January 30, 2009 | 12:47 pm
Posted by Brad A. Greenberg
From Portfolio’s Mixed Media blog:
The New York Times is often accused, by critics on both sides of the Israeli-Palestinian conflict, of serving as a credulous outlet for the other side’s propaganda. For once, the critics are exactly right.
Today’s Times op-ed page features this Editor’s Note:
An Op-Ed article on Jan. 8, on misperceptions of Gaza, included an unverified quotation. A former Israeli Defense Forces chief of staff, Moshe Yaalon, was quoted as saying in 2002 that “the Palestinians must be made to understand in the deepest recesses of their consciousness that they are a defeated people.” This quotation, while cited widely, does not appear in the Israeli newspaper interview to which it is usually attributed. Its original source has not been found, and thus it should not have appeared in the article.
To say the quotation was “unverified” and “its original source has not been found” appears to be putting it mildly. According to (the strongly pro-Israel) Commentary, the incredibly inflammatory words attributed by Columbia professor Rashid Kalidi to Yaalon are actually a highly distorted version of remarks the former IDF chief made to Israeli newspaper Haaretz in 2002. Yaalon never said the Palestinians are or should consider themselves a “defeated people”; instead, he said Israel’s victory required “the very deep internalization by the Palestinians that terrorism and violence will not defeat us.”
The provenance of the quote should have raised red flags: Commentary says it “has been cited ad nauseam by Arab news services, neo-Nazi websites and leftist bloggers, though only occasionally with reference to the venue of Yaalon’s alleged remark and never with a hyperlink to the actual article where it supposedly appeared.”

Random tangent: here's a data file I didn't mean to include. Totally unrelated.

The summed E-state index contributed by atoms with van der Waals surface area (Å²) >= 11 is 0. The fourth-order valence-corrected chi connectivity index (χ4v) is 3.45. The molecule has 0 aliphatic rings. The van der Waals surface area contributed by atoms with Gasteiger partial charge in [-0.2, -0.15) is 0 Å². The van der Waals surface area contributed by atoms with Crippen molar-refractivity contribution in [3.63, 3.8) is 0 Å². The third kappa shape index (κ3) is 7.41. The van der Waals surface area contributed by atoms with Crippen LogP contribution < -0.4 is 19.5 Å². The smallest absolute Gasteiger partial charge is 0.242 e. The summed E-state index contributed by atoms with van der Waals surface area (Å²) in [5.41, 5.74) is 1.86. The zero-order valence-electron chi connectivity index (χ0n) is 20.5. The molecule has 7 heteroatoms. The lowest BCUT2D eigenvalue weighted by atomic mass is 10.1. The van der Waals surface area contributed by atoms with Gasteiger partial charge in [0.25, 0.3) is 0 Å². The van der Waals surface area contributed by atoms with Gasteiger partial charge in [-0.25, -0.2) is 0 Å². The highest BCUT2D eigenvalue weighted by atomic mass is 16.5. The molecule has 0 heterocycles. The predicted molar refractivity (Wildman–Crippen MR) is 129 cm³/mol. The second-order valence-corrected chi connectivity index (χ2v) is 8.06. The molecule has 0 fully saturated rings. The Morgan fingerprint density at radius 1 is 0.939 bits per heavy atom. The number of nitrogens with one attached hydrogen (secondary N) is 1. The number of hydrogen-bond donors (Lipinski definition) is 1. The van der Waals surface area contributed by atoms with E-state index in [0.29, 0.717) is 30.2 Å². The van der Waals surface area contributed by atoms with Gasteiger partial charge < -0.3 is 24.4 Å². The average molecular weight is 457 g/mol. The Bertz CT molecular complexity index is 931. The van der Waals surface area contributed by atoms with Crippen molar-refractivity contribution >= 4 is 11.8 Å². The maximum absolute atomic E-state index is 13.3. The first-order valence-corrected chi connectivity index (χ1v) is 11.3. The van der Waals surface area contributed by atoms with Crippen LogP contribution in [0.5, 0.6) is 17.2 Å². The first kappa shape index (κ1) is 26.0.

I tend to, though not always, give news outlets the benefit of the doubt, especially when dealing with the Israeli-Palestinian conflict. Most news organizations aren’t nearly as anti-Israel as their critics claim. But this is a really boneheaded move, the kind I encourage interns at the UCLA Daily Bruin to really learn to avoid before moving on to a daily newspaper, let alone The Daily Newspaper.
Coincidentally, Ethan Bronner, an NYT reporter based in Jerusalem, had a thoughtful reporter’s notebook piece on the difficulty of writing about a conflict in which both sides are always accusing you of being a mouthpiece for the other. An excerpt:
No place, date or event in this conflicted land is spoken of in a common language. The barrier snaking across and inside the West Bank is a wall to Palestinians, a fence to Israelis. The holiest site in Jerusalem is the Temple Mount to Jews, the Noble Sanctuary to Muslims. The 1948 conflict that created Israel is one side’s War of Independence, the Catastrophe for the other.
After Israel’s three-week air, sea and land assault in Gaza, aimed at halting Hamas rocket fire, it is worth pausing to note how difficult it has been to narrate this war in a fashion others view as neutral, and to contemplate what that means for any attempt by the new Obama administration to try to end it.
It turns out that both narration and mediation require common ground. But trying to tell the story so that both sides can hear it in the same way feels more and more to me like a Greek tragedy in which I play the despised chorus. It feels like I am only fanning the flames, adding to the misunderstandings and mutual antagonism with every word I write because the fervent inner voice of each side is so loud that it drowns everything else out.
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